In February, the PSC granted the Mercer County Fiscal Court’s motion to intervene in KU’s plan to build a 120-megawatt solar array in Mercer County. While representatives from the other intervenors were present, no one from the fiscal court attended Monday’s meeting. The only one from Mercer County to speak was Toban Barlow of Harrodsburg, who spoke out against the proposed solar facility.

“I don’t want to see a solar field in Mercer County taking up valuable farm property,” Barlow said. “I don’t like to see people jumping on the boat of solar and wind power. Barlow asked the PSC do a hard look on solar fields that go dark.

Four more public informational meetings are planned in Louisville, Lexington, and Harlan and in Hopkins County are planned. Each will feature an information session followed by an opportunity for comments. A virtual meeting will be held on Tuesday, Aug. 15.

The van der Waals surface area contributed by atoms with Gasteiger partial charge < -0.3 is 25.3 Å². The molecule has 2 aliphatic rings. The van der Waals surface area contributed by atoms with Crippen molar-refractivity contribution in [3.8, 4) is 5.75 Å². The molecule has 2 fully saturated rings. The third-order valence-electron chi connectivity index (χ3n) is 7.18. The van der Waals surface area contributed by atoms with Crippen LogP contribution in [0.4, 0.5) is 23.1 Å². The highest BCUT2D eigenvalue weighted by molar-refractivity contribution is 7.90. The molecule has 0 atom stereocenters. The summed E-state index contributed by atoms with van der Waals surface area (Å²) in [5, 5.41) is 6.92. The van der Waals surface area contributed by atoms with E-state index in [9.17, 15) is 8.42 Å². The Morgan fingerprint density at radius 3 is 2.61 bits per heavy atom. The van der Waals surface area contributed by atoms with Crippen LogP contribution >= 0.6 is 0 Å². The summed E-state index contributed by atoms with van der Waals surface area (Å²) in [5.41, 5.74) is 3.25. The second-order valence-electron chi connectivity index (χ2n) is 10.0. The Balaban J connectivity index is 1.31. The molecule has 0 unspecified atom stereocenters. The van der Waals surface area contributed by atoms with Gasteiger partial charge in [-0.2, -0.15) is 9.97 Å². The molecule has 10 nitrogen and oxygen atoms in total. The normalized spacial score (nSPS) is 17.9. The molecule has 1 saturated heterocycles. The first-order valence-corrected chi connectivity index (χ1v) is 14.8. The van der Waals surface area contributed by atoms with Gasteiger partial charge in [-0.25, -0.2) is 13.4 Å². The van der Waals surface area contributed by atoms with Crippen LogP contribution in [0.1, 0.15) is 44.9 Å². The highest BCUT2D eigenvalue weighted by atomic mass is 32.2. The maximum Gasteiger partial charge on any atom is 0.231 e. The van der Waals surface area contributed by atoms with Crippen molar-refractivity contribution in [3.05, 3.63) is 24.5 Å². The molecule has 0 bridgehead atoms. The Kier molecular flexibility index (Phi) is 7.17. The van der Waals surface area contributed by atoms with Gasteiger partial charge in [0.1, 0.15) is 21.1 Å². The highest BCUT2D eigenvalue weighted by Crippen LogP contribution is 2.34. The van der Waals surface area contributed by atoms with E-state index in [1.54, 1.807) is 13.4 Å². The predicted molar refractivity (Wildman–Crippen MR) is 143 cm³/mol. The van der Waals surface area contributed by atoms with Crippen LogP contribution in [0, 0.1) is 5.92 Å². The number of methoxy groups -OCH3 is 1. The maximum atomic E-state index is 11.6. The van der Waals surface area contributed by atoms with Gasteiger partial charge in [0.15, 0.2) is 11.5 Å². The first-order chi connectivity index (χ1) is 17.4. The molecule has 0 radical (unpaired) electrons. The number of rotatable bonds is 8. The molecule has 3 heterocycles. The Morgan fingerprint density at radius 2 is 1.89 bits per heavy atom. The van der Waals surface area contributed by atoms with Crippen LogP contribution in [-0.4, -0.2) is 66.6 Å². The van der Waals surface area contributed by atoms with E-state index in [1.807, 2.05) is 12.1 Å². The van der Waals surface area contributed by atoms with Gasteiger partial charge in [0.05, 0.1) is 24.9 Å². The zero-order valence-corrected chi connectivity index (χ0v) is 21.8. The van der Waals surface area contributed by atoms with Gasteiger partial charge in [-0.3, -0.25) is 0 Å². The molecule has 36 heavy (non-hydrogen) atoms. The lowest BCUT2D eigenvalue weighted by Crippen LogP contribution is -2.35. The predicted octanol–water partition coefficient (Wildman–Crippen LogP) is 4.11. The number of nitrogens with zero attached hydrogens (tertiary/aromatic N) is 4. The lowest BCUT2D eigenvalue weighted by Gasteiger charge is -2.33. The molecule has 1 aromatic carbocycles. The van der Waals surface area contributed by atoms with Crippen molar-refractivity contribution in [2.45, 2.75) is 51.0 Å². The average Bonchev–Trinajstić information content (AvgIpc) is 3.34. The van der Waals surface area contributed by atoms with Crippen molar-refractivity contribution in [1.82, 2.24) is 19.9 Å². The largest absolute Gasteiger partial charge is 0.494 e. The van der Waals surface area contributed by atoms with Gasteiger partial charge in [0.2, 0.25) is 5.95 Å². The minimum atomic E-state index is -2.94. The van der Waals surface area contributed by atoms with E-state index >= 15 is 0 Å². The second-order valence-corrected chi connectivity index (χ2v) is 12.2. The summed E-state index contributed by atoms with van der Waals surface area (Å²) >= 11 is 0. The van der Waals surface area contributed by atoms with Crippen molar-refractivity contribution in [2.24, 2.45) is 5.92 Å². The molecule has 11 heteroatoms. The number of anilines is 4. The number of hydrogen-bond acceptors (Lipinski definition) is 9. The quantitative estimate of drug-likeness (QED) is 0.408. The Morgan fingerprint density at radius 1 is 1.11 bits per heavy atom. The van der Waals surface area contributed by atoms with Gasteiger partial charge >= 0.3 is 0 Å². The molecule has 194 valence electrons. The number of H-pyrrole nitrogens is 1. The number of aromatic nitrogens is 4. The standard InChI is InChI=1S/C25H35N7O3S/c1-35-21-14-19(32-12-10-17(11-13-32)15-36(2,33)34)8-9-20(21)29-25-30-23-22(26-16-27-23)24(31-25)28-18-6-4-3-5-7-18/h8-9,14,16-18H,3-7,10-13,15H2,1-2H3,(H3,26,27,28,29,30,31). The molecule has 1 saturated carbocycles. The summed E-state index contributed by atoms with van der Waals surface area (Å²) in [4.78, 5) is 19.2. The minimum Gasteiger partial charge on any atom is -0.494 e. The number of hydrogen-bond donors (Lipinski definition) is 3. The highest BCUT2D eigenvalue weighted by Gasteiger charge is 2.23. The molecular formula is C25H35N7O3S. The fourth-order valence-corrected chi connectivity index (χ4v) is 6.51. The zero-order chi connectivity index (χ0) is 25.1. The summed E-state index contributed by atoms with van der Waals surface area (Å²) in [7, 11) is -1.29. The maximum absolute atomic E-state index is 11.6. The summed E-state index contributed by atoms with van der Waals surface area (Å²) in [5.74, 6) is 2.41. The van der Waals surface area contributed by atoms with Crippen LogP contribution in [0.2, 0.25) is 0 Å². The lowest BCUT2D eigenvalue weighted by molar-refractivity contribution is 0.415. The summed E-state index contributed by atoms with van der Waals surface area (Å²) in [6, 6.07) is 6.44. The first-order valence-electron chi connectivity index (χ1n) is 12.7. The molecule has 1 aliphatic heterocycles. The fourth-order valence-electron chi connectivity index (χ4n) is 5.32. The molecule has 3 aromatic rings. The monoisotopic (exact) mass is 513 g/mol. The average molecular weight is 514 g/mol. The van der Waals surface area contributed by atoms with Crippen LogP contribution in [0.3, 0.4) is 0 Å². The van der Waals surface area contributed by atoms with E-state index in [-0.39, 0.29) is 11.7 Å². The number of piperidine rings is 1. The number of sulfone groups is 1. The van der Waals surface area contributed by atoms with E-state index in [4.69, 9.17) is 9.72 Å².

In-Person Meetings

• Thursday, Aug, 3, 5:30 p.m. at Harlan County Judge’s Office, 210 East Central Street No. 111, Harlan.

• Monday, Aug. 14, 5:30 p.m. Eastern/4:30 p.m. Central at Hopkins County Government Center, 56 North Main Street, Madisonville.

• Wednesday, Aug. 16, 5:30 p.m. at Louisville Free Public Library, Main Branch, 301 York Street, Community Room 202, Louisville.

Virtual Meeting
• Tuesday, Aug. 15, 2023, 4:30 p.m. Directions to participate will be available online at to August 15.

Public Hearing
The PSC will hold a public hearing on the proposal on 9 a.m., Tuesday, Aug. 22, at 211 Sower Boulevard, Frankfort. The hearing will continue for several days, and there will be time available before the hearing begins for public comments. The hearing will be streamed live on the commission’s YouTube channel.

Comments can be submitted at any time at, emailed to, or by mail to P.O. Box 615, Frankfort, KY 40602-0615. All comments should include the commenter’s name, address and the case number.

Additional information can be found at

For great stories, check out this week’s edition of the Harrodsburg Herald. Click here to subscribe.

Leave a Comment